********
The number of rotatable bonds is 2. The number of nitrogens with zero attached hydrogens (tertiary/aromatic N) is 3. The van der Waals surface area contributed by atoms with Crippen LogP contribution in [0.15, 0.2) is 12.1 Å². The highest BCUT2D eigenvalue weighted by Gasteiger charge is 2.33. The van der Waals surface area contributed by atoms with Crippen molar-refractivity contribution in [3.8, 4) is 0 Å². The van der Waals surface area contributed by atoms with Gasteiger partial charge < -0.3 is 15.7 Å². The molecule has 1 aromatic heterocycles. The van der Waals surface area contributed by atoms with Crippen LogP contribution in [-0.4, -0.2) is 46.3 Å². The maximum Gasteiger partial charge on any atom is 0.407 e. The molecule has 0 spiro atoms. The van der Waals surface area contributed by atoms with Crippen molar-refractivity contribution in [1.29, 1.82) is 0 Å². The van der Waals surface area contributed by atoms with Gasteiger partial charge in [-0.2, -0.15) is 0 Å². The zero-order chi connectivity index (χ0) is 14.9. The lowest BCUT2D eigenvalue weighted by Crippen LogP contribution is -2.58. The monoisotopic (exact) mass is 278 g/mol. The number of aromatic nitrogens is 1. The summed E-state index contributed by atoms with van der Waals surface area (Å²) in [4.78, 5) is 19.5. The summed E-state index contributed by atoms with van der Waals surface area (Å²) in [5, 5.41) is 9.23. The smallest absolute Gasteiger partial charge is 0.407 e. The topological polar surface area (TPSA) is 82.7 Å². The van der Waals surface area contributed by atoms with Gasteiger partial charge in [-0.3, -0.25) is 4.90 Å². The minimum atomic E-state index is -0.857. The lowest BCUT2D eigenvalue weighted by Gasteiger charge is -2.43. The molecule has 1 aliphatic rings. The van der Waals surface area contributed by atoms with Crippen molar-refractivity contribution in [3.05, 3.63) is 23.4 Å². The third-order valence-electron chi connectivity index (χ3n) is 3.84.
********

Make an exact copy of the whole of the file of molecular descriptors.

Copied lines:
The number of rotatable bonds is 2. The number of nitrogens with zero attached hydrogens (tertiary/aromatic N) is 3. The van der Waals surface area contributed by atoms with Crippen LogP contribution in [0.15, 0.2) is 12.1 Å². The highest BCUT2D eigenvalue weighted by Gasteiger charge is 2.33. The van der Waals surface area contributed by atoms with Crippen molar-refractivity contribution in [3.8, 4) is 0 Å². The van der Waals surface area contributed by atoms with Gasteiger partial charge < -0.3 is 15.7 Å². The molecule has 1 aromatic heterocycles. The van der Waals surface area contributed by atoms with Crippen LogP contribution in [-0.4, -0.2) is 46.3 Å². The maximum Gasteiger partial charge on any atom is 0.407 e. The molecule has 0 spiro atoms. The van der Waals surface area contributed by atoms with Crippen molar-refractivity contribution in [1.29, 1.82) is 0 Å². The van der Waals surface area contributed by atoms with Gasteiger partial charge in [-0.2, -0.15) is 0 Å². The zero-order chi connectivity index (χ0) is 14.9. The lowest BCUT2D eigenvalue weighted by Crippen LogP contribution is -2.58. The monoisotopic (exact) mass is 278 g/mol. The number of aromatic nitrogens is 1. The summed E-state index contributed by atoms with van der Waals surface area (Å²) in [4.78, 5) is 19.5. The summed E-state index contributed by atoms with van der Waals surface area (Å²) in [5, 5.41) is 9.23. The smallest absolute Gasteiger partial charge is 0.407 e. The topological polar surface area (TPSA) is 82.7 Å². The van der Waals surface area contributed by atoms with Gasteiger partial charge in [-0.3, -0.25) is 4.90 Å². The minimum atomic E-state index is -0.857. The lowest BCUT2D eigenvalue weighted by Gasteiger charge is -2.43. The molecule has 1 aliphatic rings. The van der Waals surface area contributed by atoms with Crippen molar-refractivity contribution in [3.05, 3.63) is 23.4 Å². The third-order valence-electron chi connectivity index (χ3n) is 3.84.